Sorry, Grand Canyon! Here's a 200,000-Mile-Long Gulf on the Surface of the Sun

You've seen the sun erupt. But you've never seen the sun erupt quite like this.

"Coronal mass ejection" is an unfortunate term: It does little to convey the awesomeness of what it's describing. Which is, basically, an enormous protrusion of magnetic filament from the swirling surface of the sun. A solar burp, if you will.

Late last month, NASA's Solar Dynamics Observatory—which constantly observes the sun in a variety of wavelengths—captured an exceptionally extraordinary example of sunbelch coronal mass ejection: a filament of solar material that ripped through the atmosphere of the sun. The eruption, in this case, was 200,000 miles long. It consisted of material that approached 2 million degrees Fahrenheit. And it left in its wake a structure that resembles, as NASA puts it, "a canyon of fire."

In the video above, created by visualizers at NASA's Goddard Space Flight Center and combining two days of satellite data, you can see the eruption captured at different wavelengths. The red images highlight the temperature the solar plasma (90,000° F). The yellow images depict the material that courses along the sun's magnetic field lines. (Its temperature? 1,000,000° F.) The browner images at the beginning show material at temperatures of 1,800,000° F, and it is here where the canyon of fire imagery is most obvious. The canyon, NASA explains, traces the channel where magnetic fields held the filament aloft before the explosion. ​And it gives a whole new meaning to the term "fire pit."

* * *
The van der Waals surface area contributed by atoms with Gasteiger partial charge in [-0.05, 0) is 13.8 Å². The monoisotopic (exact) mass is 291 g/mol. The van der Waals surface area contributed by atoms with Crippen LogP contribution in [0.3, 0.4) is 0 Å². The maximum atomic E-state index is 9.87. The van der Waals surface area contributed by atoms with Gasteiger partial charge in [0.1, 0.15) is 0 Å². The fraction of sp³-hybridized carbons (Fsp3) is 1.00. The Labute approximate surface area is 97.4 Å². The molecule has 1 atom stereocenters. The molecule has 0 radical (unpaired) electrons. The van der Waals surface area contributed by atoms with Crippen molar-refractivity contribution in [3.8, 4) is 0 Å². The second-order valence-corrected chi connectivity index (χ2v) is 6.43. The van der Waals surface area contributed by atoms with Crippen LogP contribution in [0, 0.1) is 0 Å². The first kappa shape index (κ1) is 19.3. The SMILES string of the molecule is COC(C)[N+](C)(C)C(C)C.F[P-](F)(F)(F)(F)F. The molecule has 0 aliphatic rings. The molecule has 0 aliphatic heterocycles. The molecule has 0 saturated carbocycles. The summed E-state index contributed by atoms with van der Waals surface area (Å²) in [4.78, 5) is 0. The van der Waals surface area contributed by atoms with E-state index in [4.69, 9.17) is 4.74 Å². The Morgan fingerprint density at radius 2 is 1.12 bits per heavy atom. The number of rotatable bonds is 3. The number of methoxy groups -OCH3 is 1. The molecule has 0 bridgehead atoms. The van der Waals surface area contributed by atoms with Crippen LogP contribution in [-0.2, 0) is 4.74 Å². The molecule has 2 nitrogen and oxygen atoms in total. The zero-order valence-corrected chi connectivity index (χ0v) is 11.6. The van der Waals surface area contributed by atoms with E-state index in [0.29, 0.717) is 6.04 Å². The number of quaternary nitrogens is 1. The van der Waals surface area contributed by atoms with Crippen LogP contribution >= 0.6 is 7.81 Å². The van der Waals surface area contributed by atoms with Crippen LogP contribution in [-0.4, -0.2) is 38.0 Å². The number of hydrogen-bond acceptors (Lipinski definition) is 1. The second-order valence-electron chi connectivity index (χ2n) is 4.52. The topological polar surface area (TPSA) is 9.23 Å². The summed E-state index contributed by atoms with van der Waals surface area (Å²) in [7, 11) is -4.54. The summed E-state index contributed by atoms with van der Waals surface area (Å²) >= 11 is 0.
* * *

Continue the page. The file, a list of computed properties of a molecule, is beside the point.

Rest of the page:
Hat tip to the sun-spotting Mr. Alan Taylor

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Megan Garber is a staff writer at The Atlantic. She was formerly an assistant editor at the Nieman Journalism Lab, where she wrote about innovations in the media.

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